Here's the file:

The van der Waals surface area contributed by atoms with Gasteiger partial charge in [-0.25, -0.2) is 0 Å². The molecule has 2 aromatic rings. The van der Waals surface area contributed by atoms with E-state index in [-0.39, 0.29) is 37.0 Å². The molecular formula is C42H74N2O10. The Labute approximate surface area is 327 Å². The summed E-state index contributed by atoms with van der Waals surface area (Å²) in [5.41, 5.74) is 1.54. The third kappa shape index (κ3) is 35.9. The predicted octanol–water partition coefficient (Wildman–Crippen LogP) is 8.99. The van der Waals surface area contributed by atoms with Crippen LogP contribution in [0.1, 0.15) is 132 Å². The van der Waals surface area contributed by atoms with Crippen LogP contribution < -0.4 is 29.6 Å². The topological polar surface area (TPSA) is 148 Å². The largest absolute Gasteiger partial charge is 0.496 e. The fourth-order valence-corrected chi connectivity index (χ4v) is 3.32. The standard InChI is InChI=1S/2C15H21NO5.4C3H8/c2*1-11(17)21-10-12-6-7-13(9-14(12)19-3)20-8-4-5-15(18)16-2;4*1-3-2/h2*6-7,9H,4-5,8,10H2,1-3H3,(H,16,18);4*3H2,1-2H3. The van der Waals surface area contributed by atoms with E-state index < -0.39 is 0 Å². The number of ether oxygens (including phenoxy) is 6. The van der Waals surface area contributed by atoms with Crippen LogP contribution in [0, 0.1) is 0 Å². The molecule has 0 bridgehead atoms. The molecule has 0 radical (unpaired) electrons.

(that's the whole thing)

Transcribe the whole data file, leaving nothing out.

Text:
The van der Waals surface area contributed by atoms with Gasteiger partial charge in [-0.25, -0.2) is 0 Å². The molecule has 2 aromatic rings. The van der Waals surface area contributed by atoms with E-state index in [-0.39, 0.29) is 37.0 Å². The molecular formula is C42H74N2O10. The Labute approximate surface area is 327 Å². The summed E-state index contributed by atoms with van der Waals surface area (Å²) in [5.41, 5.74) is 1.54. The third kappa shape index (κ3) is 35.9. The predicted octanol–water partition coefficient (Wildman–Crippen LogP) is 8.99. The van der Waals surface area contributed by atoms with Crippen LogP contribution in [0.1, 0.15) is 132 Å². The van der Waals surface area contributed by atoms with Crippen LogP contribution < -0.4 is 29.6 Å². The topological polar surface area (TPSA) is 148 Å². The largest absolute Gasteiger partial charge is 0.496 e. The fourth-order valence-corrected chi connectivity index (χ4v) is 3.32. The standard InChI is InChI=1S/2C15H21NO5.4C3H8/c2*1-11(17)21-10-12-6-7-13(9-14(12)19-3)20-8-4-5-15(18)16-2;4*1-3-2/h2*6-7,9H,4-5,8,10H2,1-3H3,(H,16,18);4*3H2,1-2H3. The van der Waals surface area contributed by atoms with E-state index < -0.39 is 0 Å². The number of ether oxygens (including phenoxy) is 6. The van der Waals surface area contributed by atoms with Crippen LogP contribution in [0, 0.1) is 0 Å². The molecule has 0 bridgehead atoms. The molecule has 0 radical (unpaired) electrons.